Detained Chinese Missile Expert A PRC Double Agent

In December 1997, I tried to contact Chinese missile expert Hua Di at Stanford University in California. In 1996, Hua had given Aviation Week and Space Technology some interesting details on the Chinese Dong Feng - 15 missile (DF-15), the weapon China used during the 1996 Taiwan crisis. Hua had published nothing really new about the DF-15 but I wanted his personal comments as the journalistic "official source".

In the process of looking for Mr. Hua, I also discovered John W. Lewis, a Stanford professor, who collaborated with Hua in writing books on Chinese missiles. Lewis had provided Congressional testimony on missile systems.

Curiously, neither Hua Di nor John Lewis would grant an interview.

Hua comes from a family of prominent Communist officials. He studied missiles in Russia and worked in China's missile program for 24 years. In 1984, Hua went to work for the China International Trust and Investment Co. (CITIC) a firm part owned by the Chinese Army. Hua joined the Stanford University study center after the Tiananmen Square crackdown on student democracy demonstrators in June 1989.

In late October 1998, it was announced that Hua Di had returned to China. He met with Chinese security officials in late 1997 and was assured that he would not be prosecuted. On December 31, 1997 Hua returned to China. On Jan. 6, 1998 Hua was arrested and charged with passing state secrets to U.S. officials. Stanford officials and John Lewis have written to the Chinese government appealing for Hua's release.

Stanford Provost Condoleezza Rice said Professor John Lewis "had provided evidence to the fact that the source materials for publications written by him and Mr. Hua were provided by approved Chinese authorities or already were available through the Stanford University library."

Aviation Week, Janes and several other publications confirm the Stanford position that what Hua Di passed to the west was already obvious.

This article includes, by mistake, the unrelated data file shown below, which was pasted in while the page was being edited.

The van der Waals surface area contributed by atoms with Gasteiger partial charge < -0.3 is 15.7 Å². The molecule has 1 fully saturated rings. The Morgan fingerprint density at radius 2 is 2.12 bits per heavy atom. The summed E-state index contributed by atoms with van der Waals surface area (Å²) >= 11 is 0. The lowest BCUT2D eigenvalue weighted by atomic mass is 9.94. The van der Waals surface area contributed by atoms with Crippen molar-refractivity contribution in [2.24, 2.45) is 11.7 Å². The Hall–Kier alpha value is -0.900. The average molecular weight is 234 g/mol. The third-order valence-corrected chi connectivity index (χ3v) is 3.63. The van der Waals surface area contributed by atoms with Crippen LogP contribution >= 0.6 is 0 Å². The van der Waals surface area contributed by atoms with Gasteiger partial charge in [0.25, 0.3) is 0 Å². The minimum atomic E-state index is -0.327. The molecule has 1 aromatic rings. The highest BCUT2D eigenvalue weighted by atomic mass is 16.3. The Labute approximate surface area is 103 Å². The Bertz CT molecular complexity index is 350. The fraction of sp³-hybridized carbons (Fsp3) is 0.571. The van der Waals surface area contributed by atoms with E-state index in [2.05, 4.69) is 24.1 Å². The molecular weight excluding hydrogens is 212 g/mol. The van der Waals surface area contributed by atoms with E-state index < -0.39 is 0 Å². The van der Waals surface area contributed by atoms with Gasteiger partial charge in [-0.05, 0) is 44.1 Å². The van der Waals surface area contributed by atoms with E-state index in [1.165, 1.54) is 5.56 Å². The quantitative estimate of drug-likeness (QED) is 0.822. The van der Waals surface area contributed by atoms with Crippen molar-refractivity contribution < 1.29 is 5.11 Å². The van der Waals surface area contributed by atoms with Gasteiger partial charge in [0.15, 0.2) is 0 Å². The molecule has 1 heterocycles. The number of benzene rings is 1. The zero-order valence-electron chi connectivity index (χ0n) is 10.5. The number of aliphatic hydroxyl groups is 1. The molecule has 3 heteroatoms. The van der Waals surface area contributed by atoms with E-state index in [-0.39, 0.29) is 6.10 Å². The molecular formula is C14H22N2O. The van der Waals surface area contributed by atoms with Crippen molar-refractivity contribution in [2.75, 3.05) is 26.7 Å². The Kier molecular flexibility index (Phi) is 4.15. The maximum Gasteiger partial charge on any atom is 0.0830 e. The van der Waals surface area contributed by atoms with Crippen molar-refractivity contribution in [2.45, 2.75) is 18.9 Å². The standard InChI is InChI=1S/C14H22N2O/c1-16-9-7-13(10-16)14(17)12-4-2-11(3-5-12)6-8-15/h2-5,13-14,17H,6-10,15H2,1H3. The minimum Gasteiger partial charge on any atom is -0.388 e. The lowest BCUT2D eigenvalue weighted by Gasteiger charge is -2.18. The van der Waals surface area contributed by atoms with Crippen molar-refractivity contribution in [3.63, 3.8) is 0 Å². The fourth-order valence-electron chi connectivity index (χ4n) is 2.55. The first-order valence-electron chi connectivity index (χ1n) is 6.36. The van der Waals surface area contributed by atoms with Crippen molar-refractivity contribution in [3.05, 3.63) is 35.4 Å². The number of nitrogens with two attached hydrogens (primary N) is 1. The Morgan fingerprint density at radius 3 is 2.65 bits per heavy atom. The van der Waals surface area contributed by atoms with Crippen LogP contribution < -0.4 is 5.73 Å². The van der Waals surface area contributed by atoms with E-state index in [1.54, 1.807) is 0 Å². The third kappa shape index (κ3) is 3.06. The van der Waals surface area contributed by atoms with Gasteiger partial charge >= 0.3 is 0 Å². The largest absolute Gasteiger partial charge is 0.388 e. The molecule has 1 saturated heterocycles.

Yet, what appears to be a foolish dissident scientist, arrested by a two-faced, red Chinese government is really a completely different story. The real story behind Hua Di remains unpublished by the mass media. Hua Di also participated in the successful penetration of the Clinton administration at its highest level.

Documents obtained from the Defense Department, using the Freedom of Information act, shows that DoD joined the White House in a coordinated defense of the exports to China. The document, a 1996 response letter from the Deputy Secretary of Defense to National Security Committee Chairman Floyd Spence (R-SC), also provides a detailed view of the Chinese military C4 (Command, Communications, Computers and Control) system.

In 1994 SCM/Brooks Communications purchased large quantities of secure communications gear for sale to a so called "civilian" Chinese firm, New Galaxy Technology, including real time, encrypted, fiber-optic video systems. Then Secretary of Defense William Perry was also a close friend with the mastermind of the New Galaxy deal, Professor John Lewis from Stanford.

The 1994 purchase involved two American companies, Brooks Telecommunications International Inc. and SCM, which was at the time run by Stanford Political Science Professor (and close associate of William Perry) John Lewis. The newly released document from DoD shows Mr. Lewis was on the Chinese Army payroll while also serving on the U.S. Defense Policy Board, and while drawing a paycheck as a contractor to the Perry led Defense Department.